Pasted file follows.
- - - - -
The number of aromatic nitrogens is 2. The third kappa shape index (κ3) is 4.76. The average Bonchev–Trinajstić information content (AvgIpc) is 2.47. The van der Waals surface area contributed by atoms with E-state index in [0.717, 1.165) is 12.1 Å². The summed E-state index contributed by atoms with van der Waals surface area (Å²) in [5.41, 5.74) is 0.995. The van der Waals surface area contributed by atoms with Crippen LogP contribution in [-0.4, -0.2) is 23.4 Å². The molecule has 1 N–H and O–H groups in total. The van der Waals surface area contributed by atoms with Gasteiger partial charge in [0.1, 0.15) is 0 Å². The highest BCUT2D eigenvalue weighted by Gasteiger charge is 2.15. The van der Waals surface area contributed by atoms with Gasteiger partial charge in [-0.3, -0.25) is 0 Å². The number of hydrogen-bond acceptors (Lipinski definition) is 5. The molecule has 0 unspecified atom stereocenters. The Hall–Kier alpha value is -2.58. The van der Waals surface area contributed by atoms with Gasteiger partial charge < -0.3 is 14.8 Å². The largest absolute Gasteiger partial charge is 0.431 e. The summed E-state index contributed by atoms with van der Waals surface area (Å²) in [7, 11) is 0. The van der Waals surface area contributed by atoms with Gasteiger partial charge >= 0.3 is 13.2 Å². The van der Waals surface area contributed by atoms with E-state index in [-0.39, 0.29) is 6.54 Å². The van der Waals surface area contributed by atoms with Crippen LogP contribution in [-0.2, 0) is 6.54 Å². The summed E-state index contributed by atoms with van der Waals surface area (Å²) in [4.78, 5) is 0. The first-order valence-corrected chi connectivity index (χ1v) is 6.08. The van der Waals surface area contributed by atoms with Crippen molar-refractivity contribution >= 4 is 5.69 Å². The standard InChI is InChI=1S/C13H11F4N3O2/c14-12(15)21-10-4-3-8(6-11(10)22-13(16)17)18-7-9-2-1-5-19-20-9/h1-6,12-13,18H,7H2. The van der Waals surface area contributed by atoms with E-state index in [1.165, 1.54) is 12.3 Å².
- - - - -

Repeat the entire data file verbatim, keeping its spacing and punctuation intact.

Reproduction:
The number of aromatic nitrogens is 2. The third kappa shape index (κ3) is 4.76. The average Bonchev–Trinajstić information content (AvgIpc) is 2.47. The van der Waals surface area contributed by atoms with E-state index in [0.717, 1.165) is 12.1 Å². The summed E-state index contributed by atoms with van der Waals surface area (Å²) in [5.41, 5.74) is 0.995. The van der Waals surface area contributed by atoms with Crippen LogP contribution in [-0.4, -0.2) is 23.4 Å². The molecule has 1 N–H and O–H groups in total. The van der Waals surface area contributed by atoms with Gasteiger partial charge in [0.1, 0.15) is 0 Å². The highest BCUT2D eigenvalue weighted by Gasteiger charge is 2.15. The van der Waals surface area contributed by atoms with Gasteiger partial charge in [-0.3, -0.25) is 0 Å². The number of hydrogen-bond acceptors (Lipinski definition) is 5. The molecule has 0 unspecified atom stereocenters. The Hall–Kier alpha value is -2.58. The van der Waals surface area contributed by atoms with Gasteiger partial charge < -0.3 is 14.8 Å². The largest absolute Gasteiger partial charge is 0.431 e. The summed E-state index contributed by atoms with van der Waals surface area (Å²) in [7, 11) is 0. The van der Waals surface area contributed by atoms with Gasteiger partial charge >= 0.3 is 13.2 Å². The van der Waals surface area contributed by atoms with E-state index in [-0.39, 0.29) is 6.54 Å². The van der Waals surface area contributed by atoms with Crippen LogP contribution in [-0.2, 0) is 6.54 Å². The summed E-state index contributed by atoms with van der Waals surface area (Å²) in [4.78, 5) is 0. The first-order valence-corrected chi connectivity index (χ1v) is 6.08. The van der Waals surface area contributed by atoms with Crippen molar-refractivity contribution >= 4 is 5.69 Å². The standard InChI is InChI=1S/C13H11F4N3O2/c14-12(15)21-10-4-3-8(6-11(10)22-13(16)17)18-7-9-2-1-5-19-20-9/h1-6,12-13,18H,7H2. The van der Waals surface area contributed by atoms with E-state index in [1.165, 1.54) is 12.3 Å².